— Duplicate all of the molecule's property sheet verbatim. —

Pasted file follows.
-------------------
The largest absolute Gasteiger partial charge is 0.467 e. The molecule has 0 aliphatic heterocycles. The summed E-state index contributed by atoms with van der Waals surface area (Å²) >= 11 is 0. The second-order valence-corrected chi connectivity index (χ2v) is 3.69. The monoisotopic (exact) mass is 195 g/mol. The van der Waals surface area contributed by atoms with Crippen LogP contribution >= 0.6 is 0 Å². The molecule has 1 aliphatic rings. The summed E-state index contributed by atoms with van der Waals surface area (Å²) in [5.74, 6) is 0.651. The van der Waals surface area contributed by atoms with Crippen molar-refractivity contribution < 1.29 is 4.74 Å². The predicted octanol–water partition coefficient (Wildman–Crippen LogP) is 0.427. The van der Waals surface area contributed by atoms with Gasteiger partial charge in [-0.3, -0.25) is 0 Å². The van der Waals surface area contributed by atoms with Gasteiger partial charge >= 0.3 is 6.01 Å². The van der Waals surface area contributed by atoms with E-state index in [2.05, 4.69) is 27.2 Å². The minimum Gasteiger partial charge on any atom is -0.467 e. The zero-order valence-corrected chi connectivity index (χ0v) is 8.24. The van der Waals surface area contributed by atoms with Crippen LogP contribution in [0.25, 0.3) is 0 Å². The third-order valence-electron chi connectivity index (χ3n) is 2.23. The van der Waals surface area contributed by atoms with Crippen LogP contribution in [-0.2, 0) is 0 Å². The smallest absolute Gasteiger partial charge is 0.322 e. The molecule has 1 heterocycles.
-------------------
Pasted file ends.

The largest absolute Gasteiger partial charge is 0.467 e. The molecule has 0 aliphatic heterocycles. The summed E-state index contributed by atoms with van der Waals surface area (Å²) >= 11 is 0. The second-order valence-corrected chi connectivity index (χ2v) is 3.69. The monoisotopic (exact) mass is 195 g/mol. The van der Waals surface area contributed by atoms with Crippen LogP contribution >= 0.6 is 0 Å². The molecule has 1 aliphatic rings. The summed E-state index contributed by atoms with van der Waals surface area (Å²) in [5.74, 6) is 0.651. The van der Waals surface area contributed by atoms with Crippen molar-refractivity contribution < 1.29 is 4.74 Å². The predicted octanol–water partition coefficient (Wildman–Crippen LogP) is 0.427. The van der Waals surface area contributed by atoms with Gasteiger partial charge in [-0.3, -0.25) is 0 Å². The van der Waals surface area contributed by atoms with Gasteiger partial charge >= 0.3 is 6.01 Å². The van der Waals surface area contributed by atoms with E-state index in [2.05, 4.69) is 27.2 Å². The minimum Gasteiger partial charge on any atom is -0.467 e. The zero-order valence-corrected chi connectivity index (χ0v) is 8.24. The van der Waals surface area contributed by atoms with Crippen LogP contribution in [0.25, 0.3) is 0 Å². The third-order valence-electron chi connectivity index (χ3n) is 2.23. The van der Waals surface area contributed by atoms with Crippen LogP contribution in [-0.2, 0) is 0 Å². The smallest absolute Gasteiger partial charge is 0.322 e. The molecule has 1 heterocycles.